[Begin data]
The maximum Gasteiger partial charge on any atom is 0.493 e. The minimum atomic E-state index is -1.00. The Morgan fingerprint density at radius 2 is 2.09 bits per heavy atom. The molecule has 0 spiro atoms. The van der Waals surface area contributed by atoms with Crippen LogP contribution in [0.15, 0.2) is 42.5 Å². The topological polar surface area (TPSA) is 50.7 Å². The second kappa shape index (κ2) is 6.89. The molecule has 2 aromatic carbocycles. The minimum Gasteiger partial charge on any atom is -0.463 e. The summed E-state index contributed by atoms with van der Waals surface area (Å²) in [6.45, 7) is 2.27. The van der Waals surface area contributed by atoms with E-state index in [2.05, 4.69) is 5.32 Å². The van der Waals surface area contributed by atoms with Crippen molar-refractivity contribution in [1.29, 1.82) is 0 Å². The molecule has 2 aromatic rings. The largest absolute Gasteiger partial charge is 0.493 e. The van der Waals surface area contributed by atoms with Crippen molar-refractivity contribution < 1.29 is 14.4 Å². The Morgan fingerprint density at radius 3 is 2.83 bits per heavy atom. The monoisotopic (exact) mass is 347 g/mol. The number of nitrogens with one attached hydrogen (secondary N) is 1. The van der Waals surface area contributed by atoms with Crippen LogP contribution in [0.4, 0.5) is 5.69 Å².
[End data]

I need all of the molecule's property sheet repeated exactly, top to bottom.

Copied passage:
The maximum Gasteiger partial charge on any atom is 0.493 e. The minimum atomic E-state index is -1.00. The Morgan fingerprint density at radius 2 is 2.09 bits per heavy atom. The molecule has 0 spiro atoms. The van der Waals surface area contributed by atoms with Crippen LogP contribution in [0.15, 0.2) is 42.5 Å². The topological polar surface area (TPSA) is 50.7 Å². The second kappa shape index (κ2) is 6.89. The molecule has 2 aromatic carbocycles. The minimum Gasteiger partial charge on any atom is -0.463 e. The summed E-state index contributed by atoms with van der Waals surface area (Å²) in [6.45, 7) is 2.27. The van der Waals surface area contributed by atoms with E-state index in [2.05, 4.69) is 5.32 Å². The van der Waals surface area contributed by atoms with Crippen molar-refractivity contribution in [1.29, 1.82) is 0 Å². The molecule has 2 aromatic rings. The largest absolute Gasteiger partial charge is 0.493 e. The van der Waals surface area contributed by atoms with Crippen molar-refractivity contribution < 1.29 is 14.4 Å². The Morgan fingerprint density at radius 3 is 2.83 bits per heavy atom. The monoisotopic (exact) mass is 347 g/mol. The number of nitrogens with one attached hydrogen (secondary N) is 1. The van der Waals surface area contributed by atoms with Crippen LogP contribution in [0.4, 0.5) is 5.69 Å².